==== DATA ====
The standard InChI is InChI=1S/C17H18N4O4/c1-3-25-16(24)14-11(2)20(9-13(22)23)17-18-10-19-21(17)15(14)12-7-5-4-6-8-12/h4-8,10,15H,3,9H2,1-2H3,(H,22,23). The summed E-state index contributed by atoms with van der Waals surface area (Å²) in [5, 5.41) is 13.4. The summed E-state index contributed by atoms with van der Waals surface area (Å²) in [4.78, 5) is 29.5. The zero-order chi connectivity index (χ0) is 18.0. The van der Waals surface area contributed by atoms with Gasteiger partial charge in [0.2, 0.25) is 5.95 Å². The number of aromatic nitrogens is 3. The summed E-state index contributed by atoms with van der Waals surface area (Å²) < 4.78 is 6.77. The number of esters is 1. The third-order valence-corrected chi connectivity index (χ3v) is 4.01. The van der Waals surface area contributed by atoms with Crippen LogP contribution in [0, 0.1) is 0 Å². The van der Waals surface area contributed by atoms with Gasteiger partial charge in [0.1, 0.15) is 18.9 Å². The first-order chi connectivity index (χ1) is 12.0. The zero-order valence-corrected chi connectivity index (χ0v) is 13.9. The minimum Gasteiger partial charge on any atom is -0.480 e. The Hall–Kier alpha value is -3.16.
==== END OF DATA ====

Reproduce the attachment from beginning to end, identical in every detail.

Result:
The standard InChI is InChI=1S/C17H18N4O4/c1-3-25-16(24)14-11(2)20(9-13(22)23)17-18-10-19-21(17)15(14)12-7-5-4-6-8-12/h4-8,10,15H,3,9H2,1-2H3,(H,22,23). The summed E-state index contributed by atoms with van der Waals surface area (Å²) in [5, 5.41) is 13.4. The summed E-state index contributed by atoms with van der Waals surface area (Å²) in [4.78, 5) is 29.5. The zero-order chi connectivity index (χ0) is 18.0. The van der Waals surface area contributed by atoms with Gasteiger partial charge in [0.2, 0.25) is 5.95 Å². The number of aromatic nitrogens is 3. The summed E-state index contributed by atoms with van der Waals surface area (Å²) < 4.78 is 6.77. The number of esters is 1. The third-order valence-corrected chi connectivity index (χ3v) is 4.01. The van der Waals surface area contributed by atoms with Crippen LogP contribution in [0, 0.1) is 0 Å². The van der Waals surface area contributed by atoms with Gasteiger partial charge in [0.1, 0.15) is 18.9 Å². The first-order chi connectivity index (χ1) is 12.0. The zero-order valence-corrected chi connectivity index (χ0v) is 13.9. The minimum Gasteiger partial charge on any atom is -0.480 e. The Hall–Kier alpha value is -3.16.